Problem drinking and associated factors in older adults in South Africa
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Objective: Alcohol abuse poses special risks for increased morbidity and mortality among older adults. Little attention has focused
on assessing alcohol use and associated factors among older adults in transitional societies such as South Africa. This study aimed
to determine the prevalence of alcohol use and associated factors in older South Africans who participated in the Study of Global
Ageing and Adults Health (SAGE) in 2008. Method: We conducted a national population-based cross-sectional study with a sample
of 3840 aged 50 years or older in South Africa in 2008. In this study we analysed data from all 2144 participants who were over 60
years old. The questionnaire included socio-demographic characteristics, alcohol intake as well as comorbidity. Risky drinking was
defined in two ways: heavy drinkers (>7 drinks/week) and binge drinkers (>3 drinks/one occasion/week). Results: Four percent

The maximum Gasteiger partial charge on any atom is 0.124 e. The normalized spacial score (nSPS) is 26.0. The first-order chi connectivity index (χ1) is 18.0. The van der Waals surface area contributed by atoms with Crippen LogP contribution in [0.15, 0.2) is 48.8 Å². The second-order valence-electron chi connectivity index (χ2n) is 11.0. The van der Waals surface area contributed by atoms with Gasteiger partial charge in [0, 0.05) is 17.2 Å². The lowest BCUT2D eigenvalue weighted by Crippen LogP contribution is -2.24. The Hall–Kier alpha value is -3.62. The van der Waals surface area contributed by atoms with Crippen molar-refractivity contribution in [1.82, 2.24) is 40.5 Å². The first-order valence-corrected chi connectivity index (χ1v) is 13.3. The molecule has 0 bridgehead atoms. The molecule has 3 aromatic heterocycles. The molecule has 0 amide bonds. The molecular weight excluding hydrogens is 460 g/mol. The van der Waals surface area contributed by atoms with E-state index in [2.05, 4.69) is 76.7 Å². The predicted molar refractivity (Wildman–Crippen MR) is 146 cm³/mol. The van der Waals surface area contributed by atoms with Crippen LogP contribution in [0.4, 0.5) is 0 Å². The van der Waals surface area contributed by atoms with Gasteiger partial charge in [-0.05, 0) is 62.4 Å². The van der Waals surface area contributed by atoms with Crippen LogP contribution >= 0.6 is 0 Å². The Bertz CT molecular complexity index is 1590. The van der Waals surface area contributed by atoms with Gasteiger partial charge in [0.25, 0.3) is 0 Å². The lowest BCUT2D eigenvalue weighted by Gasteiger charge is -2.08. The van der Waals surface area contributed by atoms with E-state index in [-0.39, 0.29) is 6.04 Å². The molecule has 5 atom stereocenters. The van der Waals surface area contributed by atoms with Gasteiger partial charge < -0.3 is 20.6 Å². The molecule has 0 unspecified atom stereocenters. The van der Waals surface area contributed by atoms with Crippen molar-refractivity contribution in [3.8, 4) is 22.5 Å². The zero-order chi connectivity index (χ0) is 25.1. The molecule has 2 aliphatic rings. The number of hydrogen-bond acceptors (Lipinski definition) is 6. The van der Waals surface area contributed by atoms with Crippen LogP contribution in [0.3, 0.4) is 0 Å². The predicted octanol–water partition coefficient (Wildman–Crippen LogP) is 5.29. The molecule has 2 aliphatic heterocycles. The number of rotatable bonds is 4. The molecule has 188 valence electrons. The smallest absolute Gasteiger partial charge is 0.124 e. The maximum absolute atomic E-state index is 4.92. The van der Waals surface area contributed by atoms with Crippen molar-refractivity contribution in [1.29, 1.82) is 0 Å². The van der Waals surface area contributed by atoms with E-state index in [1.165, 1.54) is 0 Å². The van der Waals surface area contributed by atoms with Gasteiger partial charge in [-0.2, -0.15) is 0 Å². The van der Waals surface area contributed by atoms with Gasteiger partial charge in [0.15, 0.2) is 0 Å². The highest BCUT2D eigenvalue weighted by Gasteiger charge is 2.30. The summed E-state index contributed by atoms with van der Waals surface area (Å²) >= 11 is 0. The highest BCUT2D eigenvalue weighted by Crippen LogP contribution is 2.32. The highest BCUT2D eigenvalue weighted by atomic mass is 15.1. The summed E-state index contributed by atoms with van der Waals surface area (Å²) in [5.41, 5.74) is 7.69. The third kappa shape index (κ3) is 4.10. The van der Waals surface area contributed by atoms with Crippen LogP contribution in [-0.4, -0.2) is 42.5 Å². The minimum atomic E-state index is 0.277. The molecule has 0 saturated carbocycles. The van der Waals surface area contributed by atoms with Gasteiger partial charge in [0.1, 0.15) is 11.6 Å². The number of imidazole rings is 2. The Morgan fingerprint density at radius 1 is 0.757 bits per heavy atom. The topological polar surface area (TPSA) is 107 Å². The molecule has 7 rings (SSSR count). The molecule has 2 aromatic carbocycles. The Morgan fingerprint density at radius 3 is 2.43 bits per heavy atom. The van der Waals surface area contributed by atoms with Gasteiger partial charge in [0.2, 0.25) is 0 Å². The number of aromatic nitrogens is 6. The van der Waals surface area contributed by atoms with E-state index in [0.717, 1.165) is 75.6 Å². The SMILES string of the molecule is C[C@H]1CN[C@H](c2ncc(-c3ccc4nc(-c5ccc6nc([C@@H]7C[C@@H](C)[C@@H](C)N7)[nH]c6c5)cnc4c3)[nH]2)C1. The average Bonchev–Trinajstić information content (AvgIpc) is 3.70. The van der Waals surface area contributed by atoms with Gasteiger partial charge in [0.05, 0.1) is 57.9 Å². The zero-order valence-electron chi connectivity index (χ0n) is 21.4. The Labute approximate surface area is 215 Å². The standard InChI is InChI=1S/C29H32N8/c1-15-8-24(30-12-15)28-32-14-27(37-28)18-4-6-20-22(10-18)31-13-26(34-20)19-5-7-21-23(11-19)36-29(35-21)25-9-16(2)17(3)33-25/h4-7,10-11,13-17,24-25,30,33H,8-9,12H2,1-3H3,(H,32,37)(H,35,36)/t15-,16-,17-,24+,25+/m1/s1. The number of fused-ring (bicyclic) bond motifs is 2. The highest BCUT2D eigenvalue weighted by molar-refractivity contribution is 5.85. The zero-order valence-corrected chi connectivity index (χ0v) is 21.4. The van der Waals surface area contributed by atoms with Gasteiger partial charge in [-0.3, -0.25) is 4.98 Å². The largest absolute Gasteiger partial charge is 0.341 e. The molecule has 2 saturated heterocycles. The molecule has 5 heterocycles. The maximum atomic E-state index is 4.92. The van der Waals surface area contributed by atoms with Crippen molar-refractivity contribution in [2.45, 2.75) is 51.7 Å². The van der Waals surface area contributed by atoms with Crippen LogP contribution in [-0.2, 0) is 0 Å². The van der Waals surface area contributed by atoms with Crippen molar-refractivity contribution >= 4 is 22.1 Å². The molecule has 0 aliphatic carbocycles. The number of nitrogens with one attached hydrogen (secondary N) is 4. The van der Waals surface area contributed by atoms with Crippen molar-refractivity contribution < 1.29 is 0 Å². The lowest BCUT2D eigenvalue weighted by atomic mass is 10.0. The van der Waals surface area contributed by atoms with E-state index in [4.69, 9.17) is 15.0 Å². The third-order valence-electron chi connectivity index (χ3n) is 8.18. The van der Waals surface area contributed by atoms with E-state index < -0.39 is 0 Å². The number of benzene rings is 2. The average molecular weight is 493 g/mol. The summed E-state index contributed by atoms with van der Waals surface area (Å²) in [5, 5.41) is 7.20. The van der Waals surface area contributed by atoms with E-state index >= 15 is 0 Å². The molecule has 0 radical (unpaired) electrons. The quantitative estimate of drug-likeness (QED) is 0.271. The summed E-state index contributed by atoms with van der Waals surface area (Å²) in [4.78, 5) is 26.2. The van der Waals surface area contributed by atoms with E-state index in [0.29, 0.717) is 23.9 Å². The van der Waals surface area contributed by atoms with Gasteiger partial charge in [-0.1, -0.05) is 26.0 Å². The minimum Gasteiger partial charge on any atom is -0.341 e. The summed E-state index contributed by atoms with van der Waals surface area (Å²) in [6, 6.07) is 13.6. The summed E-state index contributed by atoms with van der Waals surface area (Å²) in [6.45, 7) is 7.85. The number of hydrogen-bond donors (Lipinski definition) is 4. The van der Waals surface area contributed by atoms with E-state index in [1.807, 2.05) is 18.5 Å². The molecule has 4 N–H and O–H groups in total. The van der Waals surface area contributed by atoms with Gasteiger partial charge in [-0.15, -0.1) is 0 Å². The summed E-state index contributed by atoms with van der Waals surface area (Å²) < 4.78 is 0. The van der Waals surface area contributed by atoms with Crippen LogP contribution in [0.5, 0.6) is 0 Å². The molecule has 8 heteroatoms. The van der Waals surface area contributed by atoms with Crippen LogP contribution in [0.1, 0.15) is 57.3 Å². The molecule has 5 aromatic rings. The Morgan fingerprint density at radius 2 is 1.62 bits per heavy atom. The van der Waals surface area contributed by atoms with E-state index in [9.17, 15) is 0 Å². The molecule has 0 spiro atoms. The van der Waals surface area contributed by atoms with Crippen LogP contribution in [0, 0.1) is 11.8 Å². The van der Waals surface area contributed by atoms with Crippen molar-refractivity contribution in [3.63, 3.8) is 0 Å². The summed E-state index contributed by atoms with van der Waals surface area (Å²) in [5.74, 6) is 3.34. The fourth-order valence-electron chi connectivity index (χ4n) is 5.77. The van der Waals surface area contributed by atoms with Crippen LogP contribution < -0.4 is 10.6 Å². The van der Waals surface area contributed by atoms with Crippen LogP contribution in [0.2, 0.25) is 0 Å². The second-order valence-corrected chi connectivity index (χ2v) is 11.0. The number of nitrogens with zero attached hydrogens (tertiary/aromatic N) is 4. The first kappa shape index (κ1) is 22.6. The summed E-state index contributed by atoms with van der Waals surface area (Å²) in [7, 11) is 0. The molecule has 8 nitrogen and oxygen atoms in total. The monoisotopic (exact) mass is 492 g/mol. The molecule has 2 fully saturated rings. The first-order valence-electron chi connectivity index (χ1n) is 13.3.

of participants reported heavy drinking and 3.7% binge drinking. Male gender (Odds Ratio (OR) =3.79, Confidence Interval (CI)
=1.38-10.37) and white population group (OR=3.01, CI=1.31-6.89) were associated with risky drinking in multivariate analysis; as
well as tobacco use (OR=5.25, CI=2.20-12.52) and not being obese (OR=0.14, CI=0.05-0.35). Hypertension, diabetes and
depression were not associated. Conclusion: This study reveals moderate rates of risky drinking among older adults (60 years and
more) in South Africa that puts them at risk of morbidity. Alcohol problems among older adults are commonly under-recognized,
indicating a need for health care worker intervention.